Study Guide

Ordinary People The TV Dinner

By Judith Guest

The TV Dinner

Hungry Man

The Jarretts seem to have a country club membership, yet they eat frozen meals for dinner. We hope they at least spring for a fancy TV dinner and not a Banquet, which looks like someone flash-froze a cat-litter box.

What this shows us isn't surprising, considering all we know about the Jarretts. Beth doesn't stay home to cook, because that would mean doing something she is adamantly opposed to: actually caring for her children. We'd be shocked if she did cook dinner.

Even though Beth isn't cooking dinner, the TV dinner reminds us of her in a weird way. Everything in a TV dinner is supposed to be uniform and perfect, inside its own little compartment, cold and impenetrable—just like Beth's emotions. But the reality is that the meat is tough. The temperature is uneven. And there is no way that brownie actually has chocolate in it.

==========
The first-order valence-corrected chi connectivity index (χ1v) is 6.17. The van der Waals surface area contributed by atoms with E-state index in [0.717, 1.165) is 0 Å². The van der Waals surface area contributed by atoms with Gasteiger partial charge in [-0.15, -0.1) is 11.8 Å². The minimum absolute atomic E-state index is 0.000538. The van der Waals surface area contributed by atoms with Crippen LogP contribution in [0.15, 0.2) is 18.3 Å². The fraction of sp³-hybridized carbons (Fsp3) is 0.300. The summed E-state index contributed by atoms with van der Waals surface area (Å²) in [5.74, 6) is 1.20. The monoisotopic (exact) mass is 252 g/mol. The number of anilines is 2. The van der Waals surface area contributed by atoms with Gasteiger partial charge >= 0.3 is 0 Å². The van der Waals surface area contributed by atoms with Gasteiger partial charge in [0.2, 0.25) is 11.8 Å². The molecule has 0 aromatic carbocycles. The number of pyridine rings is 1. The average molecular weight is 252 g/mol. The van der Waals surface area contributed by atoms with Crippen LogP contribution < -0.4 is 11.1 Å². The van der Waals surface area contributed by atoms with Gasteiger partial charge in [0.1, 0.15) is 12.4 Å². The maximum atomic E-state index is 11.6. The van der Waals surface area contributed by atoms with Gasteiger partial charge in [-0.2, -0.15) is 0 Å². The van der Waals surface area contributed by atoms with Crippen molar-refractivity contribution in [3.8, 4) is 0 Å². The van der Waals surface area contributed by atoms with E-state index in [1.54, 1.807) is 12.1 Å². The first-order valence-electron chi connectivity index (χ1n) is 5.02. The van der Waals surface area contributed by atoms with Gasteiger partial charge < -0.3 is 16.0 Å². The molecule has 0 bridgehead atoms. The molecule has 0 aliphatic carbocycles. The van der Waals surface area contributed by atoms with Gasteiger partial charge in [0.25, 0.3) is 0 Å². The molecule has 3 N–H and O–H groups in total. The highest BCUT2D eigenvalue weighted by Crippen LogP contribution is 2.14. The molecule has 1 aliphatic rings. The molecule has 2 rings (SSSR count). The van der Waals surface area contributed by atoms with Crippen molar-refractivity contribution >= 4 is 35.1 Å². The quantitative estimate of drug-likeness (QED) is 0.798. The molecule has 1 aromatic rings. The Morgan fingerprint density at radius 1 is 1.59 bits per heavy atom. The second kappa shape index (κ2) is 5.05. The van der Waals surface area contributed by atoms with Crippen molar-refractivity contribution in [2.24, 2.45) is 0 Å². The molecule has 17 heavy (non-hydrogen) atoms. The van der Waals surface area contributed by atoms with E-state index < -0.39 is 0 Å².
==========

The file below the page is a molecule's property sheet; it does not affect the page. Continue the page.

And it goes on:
When Conrad reads the instructions on his TV dinner, it says, "Obey all rules and do as directed, punishment may be lessened" (22.61). Controlling and flavorless. Ah, just like Mom used to make.